If You're Over 50, Doing This While You Drink Is Making You Look Older

You don't have to change your entire lifestyle to avoid it.

The internet is full of advice about aging gracefully that applies to every facet of life. If you've been paying attention, you know you should consume a well-balanced diet, invest in SPF, and clear your makeup bin of the colors that could add years to your look. Sometimes, this advice veers silly; other times, it's the kind of helpful stuff that older you will be glad you implemented. We're here to serve you more of the latter. Read on to discover the drinking mistake that's making you look older if you're over 50. Fixing this bad habit now is easy, but eliminating the wrinkles it could bring you down the road could be much more difficult.

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This is how signs of aging develop.

Man looking at his wrinkles in the mirror
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The most visible signs of aging on your face are fine lines and wrinkles. So, before we get into the drinking mistake that can accelerate these pesky marks after 50, we'll discuss what causes them in the first place. According to Erum N. Ilyas, MD, a board-certified dermatologist at Schweiger Dermatology Group, wrinkles are caused by three key things: loss of volume and fat, thinning of the skin, and muscle contraction.

"As we get older, we naturally redistribute fat and lose volume in certain areas of our face while perhaps gaining in others," says Ilyas. "Volume loss is both made up of fat and a reduction of the bony structure underlying our skin such as the cheekbone." In addition to fat loss, thinning of the skin allows it to hold onto wrinkles more easily; skin thinning is caused by aging and UV exposure, adds Ilyas. Finally, muscle contraction—or repeated motion in certain parts of your face—can cause wrinkles over time.

Dermal collagen, a protein that serves as one of the building blocks of the skin and keeps it looking plump and youthful, and hyaluronic acid, a compound that helps to keep skin moisturized, also come into play, says Audrey Kunin, MD, board-certified dermatologist and founder of DERMAdoctor. "We lose one percent of dermal collagen every year after the age of 40," she explains. "Dermal hyaluronic acid also becomes depleted, both of which contribute to wrinkle formation."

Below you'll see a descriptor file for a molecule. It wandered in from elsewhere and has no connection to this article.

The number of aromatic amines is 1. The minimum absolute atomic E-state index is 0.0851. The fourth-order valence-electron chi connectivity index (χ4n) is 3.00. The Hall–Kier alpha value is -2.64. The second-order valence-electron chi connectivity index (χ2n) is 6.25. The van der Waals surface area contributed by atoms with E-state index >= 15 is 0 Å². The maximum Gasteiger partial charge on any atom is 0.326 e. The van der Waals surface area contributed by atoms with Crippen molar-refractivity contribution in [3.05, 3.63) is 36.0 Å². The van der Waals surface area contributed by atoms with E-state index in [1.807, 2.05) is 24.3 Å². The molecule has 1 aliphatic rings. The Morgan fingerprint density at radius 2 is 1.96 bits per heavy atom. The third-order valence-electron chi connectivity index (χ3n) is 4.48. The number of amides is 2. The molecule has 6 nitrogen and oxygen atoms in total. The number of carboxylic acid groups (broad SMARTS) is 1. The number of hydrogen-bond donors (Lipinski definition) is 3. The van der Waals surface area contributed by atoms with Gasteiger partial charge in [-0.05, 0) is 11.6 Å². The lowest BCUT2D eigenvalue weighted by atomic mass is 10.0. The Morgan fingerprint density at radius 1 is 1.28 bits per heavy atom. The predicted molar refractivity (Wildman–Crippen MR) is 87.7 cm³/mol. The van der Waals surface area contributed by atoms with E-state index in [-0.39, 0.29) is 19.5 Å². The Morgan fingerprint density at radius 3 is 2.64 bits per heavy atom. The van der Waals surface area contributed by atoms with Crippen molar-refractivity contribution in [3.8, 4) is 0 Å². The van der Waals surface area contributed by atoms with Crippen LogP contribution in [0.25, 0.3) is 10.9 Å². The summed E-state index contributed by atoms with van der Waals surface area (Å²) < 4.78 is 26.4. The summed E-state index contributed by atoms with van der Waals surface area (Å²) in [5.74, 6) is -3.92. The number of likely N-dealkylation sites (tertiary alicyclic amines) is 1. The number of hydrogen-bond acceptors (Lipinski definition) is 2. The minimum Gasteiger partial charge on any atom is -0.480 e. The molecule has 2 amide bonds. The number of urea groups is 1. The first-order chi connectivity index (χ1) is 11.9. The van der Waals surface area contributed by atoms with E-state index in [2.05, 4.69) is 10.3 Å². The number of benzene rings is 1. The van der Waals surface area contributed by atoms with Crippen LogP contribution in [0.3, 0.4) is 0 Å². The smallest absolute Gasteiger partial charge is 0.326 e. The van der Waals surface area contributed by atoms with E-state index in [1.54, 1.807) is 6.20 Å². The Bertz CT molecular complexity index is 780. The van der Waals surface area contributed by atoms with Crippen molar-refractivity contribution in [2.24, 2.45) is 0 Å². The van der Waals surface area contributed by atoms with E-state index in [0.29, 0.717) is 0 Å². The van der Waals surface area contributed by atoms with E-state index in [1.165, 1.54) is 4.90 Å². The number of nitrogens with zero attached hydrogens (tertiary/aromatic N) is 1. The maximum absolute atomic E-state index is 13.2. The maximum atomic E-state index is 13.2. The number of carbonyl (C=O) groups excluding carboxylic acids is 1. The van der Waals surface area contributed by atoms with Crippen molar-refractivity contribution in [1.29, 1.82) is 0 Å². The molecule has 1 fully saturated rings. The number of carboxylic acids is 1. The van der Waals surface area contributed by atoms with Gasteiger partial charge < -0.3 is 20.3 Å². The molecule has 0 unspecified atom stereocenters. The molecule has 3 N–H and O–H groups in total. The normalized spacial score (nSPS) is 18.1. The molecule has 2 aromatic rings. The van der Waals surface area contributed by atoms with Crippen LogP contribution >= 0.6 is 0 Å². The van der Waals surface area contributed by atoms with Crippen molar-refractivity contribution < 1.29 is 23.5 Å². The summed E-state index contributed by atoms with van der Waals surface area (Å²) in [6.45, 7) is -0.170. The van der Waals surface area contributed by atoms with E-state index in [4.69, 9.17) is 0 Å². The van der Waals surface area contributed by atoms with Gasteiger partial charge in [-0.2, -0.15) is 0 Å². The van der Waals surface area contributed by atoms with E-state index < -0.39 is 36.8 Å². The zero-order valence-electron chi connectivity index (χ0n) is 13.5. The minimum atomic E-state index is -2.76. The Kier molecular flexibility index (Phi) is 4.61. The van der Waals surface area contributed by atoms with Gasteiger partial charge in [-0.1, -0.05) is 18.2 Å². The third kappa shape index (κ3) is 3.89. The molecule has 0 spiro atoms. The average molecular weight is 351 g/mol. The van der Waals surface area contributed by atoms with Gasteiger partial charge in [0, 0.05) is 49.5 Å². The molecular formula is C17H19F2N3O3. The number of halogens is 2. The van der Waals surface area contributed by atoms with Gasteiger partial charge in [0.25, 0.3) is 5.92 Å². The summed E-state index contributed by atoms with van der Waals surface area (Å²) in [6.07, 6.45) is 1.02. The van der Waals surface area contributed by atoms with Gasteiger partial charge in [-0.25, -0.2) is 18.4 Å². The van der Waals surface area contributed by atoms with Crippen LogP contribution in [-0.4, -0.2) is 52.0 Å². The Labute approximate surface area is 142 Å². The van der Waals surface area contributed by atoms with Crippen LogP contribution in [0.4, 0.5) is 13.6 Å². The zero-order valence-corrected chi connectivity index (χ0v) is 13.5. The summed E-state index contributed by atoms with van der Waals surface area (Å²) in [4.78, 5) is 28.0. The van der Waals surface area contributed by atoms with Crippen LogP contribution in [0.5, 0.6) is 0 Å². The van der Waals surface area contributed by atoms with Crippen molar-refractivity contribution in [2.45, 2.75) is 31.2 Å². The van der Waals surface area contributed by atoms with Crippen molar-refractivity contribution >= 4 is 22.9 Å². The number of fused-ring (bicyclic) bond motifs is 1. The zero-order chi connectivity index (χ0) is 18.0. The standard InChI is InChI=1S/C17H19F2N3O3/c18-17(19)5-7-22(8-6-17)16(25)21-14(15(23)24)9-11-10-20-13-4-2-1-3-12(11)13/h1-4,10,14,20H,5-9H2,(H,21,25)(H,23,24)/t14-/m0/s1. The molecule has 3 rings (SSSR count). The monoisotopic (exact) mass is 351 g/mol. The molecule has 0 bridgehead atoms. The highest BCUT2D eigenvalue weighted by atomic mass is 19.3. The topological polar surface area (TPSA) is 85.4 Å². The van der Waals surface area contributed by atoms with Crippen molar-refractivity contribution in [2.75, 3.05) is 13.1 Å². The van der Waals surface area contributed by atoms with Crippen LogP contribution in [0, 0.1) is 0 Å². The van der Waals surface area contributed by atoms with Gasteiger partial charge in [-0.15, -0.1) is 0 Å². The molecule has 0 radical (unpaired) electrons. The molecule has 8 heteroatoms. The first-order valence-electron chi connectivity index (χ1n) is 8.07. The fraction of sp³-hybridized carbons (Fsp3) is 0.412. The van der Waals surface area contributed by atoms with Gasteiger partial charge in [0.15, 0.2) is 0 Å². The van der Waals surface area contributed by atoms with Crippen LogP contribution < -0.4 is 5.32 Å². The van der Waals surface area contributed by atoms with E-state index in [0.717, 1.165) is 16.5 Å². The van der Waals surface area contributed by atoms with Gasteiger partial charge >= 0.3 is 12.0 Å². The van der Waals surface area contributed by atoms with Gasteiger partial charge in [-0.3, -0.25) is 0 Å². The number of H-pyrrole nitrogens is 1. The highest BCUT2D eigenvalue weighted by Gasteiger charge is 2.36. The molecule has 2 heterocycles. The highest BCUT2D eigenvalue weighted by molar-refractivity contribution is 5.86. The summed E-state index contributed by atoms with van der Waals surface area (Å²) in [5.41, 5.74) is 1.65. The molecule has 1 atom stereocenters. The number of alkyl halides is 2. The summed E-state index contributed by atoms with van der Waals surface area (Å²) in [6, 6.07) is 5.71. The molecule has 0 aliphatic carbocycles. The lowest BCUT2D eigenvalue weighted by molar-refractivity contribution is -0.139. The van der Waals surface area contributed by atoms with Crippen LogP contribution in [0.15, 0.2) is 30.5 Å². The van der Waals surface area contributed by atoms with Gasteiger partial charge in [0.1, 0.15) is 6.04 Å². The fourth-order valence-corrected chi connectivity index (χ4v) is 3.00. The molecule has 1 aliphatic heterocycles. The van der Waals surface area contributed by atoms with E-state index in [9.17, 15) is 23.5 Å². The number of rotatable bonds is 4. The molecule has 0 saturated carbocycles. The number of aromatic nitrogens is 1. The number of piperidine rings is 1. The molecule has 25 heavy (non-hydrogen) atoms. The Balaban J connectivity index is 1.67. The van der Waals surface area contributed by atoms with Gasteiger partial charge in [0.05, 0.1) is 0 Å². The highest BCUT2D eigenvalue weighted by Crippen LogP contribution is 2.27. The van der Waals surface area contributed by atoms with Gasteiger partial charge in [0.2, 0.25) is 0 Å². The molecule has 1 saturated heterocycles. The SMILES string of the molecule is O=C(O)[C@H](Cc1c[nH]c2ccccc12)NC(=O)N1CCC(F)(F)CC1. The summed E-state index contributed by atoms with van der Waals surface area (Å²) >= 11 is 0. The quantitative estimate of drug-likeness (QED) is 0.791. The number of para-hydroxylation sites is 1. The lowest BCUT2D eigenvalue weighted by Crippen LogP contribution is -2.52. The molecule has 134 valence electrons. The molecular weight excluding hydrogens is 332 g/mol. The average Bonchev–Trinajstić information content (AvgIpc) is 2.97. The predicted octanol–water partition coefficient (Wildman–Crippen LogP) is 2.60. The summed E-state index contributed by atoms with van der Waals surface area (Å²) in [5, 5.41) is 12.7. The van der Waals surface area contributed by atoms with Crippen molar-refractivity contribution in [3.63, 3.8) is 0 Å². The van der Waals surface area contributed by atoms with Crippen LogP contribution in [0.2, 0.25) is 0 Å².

Using this popular product can make you appear older.

Man drinking lemon water through a straw
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If you're looking to slow the signs of aging, you may want to avoid drinking from a straw, which can contribute to the development of fine lines and wrinkles in the mouth area. "Repetitive puckering builds the muscles that surround the mouth making them bulky," says Kunin. "Creases develop between the muscle fibers which results in the deep, visible wrinkles at rest." In other words, your daily Starbucks order could be contributing to visible signs of aging.

The type of drink you're imbibing makes a difference, too. "Ultimately, it would be the force and persistence of contraction of the perioral muscles that can contribute to wrinkles," says Ilyas. (The perioral muscles are the muscles around the mouth and in the lower third of the face.) "For example, thicker liquids such as smoothies may require more force to contract to create negative pressure to drink," she says.

Doing so can be especially aging after 50. "When we're young, our skin bounces back after squinting, smiling, or laughing," says Elaine F. Kung, MD, board-certified dermatologist and founder of Future Bright Dermatology. However, dynamic wrinkles, which occur when expressing an emotion (or doing something like sucking on a straw) eventually become static wrinkles, which are wrinkles that are present even at rest. "This is because static wrinkles are caused by loss of fat, collagen, and elastin," says Kung. "These types of wrinkles are visible regardless of the muscle action."

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Other habits can also contribute to fine lines and wrinkles.

Woma

Drinking from a straw isn't the only habit to blame for fine lines and wrinkles. "For example, vertical lip lines can occur from smoking, kissing, or whistling," says Kung. "Crow's feet can occur from squinting and smiling with our eyes." Of course, that doesn't mean you should give up activities like smiling or laughing—obviously—but if you're concerned about the signs of aging, you may want to pass on the habits you can control to minimize the formation of wrinkles.

There are quick fixes available.

stop judging women over 40
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Once wrinkles are present, it can be difficult to eliminate them. But one way to reduce their appearance is with an injectable such as Botox. "Injecting botulinum toxin into the orbicularis oris muscle, or the 'kissing muscle,' can help relax the upper lip," says Kung. "This will help reduce the visible vertical lines when we purse our lips." Hyaluronic acid fillers can also be used to resolve these lines, says Kunin. Fillers can fill in lines and wrinkles to make their appearance less harsh.

However, the simplest way to reduce the appearance of wrinkles is to prevent them from forming in the first place. And to do that, you may want to remove that straw from your beverage of choice.

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Juliana LaBianca
Juliana is an experienced features editor and writer. Read more
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